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Shine Your Shoes for the Fat Lady

July 22, 2010


I recently just finished an incredible novel by J.D. Salinger entitled, “Franny & Zooey”. The book is basically about a 20 year-old girl (Franny) in college who tries to please everybody and gets frustrated easily by people that don’t adore her, and her cynical, sailor-mouthed older brother (Zooey) who repeatedly discourages his younger sister until finally getting through to her.

After repeated attacks on her actions from Zooey, Franny is left to weep to herself in the living room. Hoping to make amends, Zooey calls Franny and tells her, “An artist’s only concern is to shoot for some kind of perfection, and on his own terms, not anyone else’s.”

He recalls a story of when their older brother, Seymour, made Zooey shine his shoes before going on to a radio quiz show for kids.  At first, Zooey didn’t understand why he should shine his shoes. He wasn’t going to try to impress the “stupid” audience or host, and besides, they couldn’t see his shoes anyway. Nonetheless, Seymour told him to shine them “for the fat lady.” So Zooey, almost every time he went on the program, made sure his shoes were shined.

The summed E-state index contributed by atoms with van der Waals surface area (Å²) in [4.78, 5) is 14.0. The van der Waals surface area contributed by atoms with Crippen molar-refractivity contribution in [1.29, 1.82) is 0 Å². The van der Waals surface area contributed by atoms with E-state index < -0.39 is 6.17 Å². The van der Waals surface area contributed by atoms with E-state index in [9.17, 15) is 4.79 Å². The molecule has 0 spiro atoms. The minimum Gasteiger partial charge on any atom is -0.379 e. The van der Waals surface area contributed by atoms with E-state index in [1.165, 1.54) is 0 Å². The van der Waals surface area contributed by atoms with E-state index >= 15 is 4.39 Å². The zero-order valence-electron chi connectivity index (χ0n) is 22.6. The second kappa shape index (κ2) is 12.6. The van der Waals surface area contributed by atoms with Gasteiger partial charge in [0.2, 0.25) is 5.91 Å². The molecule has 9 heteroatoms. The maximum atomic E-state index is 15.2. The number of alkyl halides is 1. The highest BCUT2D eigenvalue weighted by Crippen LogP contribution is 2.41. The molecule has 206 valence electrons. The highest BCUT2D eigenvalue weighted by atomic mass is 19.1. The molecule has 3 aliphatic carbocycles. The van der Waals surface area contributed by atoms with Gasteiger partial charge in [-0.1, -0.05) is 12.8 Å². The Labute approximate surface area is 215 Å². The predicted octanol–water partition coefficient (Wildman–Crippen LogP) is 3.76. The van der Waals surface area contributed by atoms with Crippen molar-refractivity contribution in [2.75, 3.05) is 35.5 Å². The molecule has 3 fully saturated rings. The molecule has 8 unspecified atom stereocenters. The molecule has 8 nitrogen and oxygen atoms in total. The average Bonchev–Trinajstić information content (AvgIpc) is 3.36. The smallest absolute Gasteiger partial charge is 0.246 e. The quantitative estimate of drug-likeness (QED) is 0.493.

He told Franny to do the same; to shine her shoes for no one else, but for the “fat lady”, which in her case, was The Jesus Prayer.

What does this all mean? At Proxart, we shine our shoes before we go on the air. We don’t do it for money or popularity, to make business connections or Twitter followers. Those are all fine, but they’re not the reason why we do what we do. We’ve said “no” to perhaps more opportunities than we’ve said “yes” to. Not everyone likes the way we shine our shoes, or even the shoes themselves. That’s ok, because we don’t shine our shoes for them.  We do it for our Fat Lady. We do it for ourselves. We do it for art.

Who/what is your Fat Lady?

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